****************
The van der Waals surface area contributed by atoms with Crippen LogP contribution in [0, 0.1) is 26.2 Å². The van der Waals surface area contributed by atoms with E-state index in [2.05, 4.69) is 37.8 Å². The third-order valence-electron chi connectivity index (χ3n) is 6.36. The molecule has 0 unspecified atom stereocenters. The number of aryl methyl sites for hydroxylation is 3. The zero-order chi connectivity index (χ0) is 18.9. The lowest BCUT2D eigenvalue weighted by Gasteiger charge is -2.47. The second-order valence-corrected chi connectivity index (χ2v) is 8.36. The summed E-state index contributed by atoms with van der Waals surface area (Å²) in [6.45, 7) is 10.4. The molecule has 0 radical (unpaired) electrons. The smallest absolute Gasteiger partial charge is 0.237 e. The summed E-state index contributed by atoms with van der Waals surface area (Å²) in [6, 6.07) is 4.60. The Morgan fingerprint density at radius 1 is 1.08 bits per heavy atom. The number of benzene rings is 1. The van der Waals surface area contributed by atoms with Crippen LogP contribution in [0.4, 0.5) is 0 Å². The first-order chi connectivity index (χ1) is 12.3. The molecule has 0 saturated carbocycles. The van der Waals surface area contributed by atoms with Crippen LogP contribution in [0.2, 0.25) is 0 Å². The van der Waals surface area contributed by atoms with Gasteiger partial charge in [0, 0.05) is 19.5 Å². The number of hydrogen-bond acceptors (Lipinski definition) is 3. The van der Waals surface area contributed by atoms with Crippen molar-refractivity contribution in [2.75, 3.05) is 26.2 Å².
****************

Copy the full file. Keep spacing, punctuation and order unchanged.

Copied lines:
The van der Waals surface area contributed by atoms with Crippen LogP contribution in [0, 0.1) is 26.2 Å². The van der Waals surface area contributed by atoms with E-state index in [2.05, 4.69) is 37.8 Å². The third-order valence-electron chi connectivity index (χ3n) is 6.36. The molecule has 0 unspecified atom stereocenters. The number of aryl methyl sites for hydroxylation is 3. The zero-order chi connectivity index (χ0) is 18.9. The lowest BCUT2D eigenvalue weighted by Gasteiger charge is -2.47. The second-order valence-corrected chi connectivity index (χ2v) is 8.36. The summed E-state index contributed by atoms with van der Waals surface area (Å²) in [6.45, 7) is 10.4. The molecule has 0 radical (unpaired) electrons. The smallest absolute Gasteiger partial charge is 0.237 e. The summed E-state index contributed by atoms with van der Waals surface area (Å²) in [6, 6.07) is 4.60. The Morgan fingerprint density at radius 1 is 1.08 bits per heavy atom. The number of benzene rings is 1. The van der Waals surface area contributed by atoms with Crippen LogP contribution in [0.4, 0.5) is 0 Å². The first-order chi connectivity index (χ1) is 12.3. The molecule has 0 saturated carbocycles. The van der Waals surface area contributed by atoms with Crippen LogP contribution in [0.2, 0.25) is 0 Å². The van der Waals surface area contributed by atoms with Gasteiger partial charge in [0, 0.05) is 19.5 Å². The number of hydrogen-bond acceptors (Lipinski definition) is 3. The van der Waals surface area contributed by atoms with Crippen molar-refractivity contribution in [2.75, 3.05) is 26.2 Å².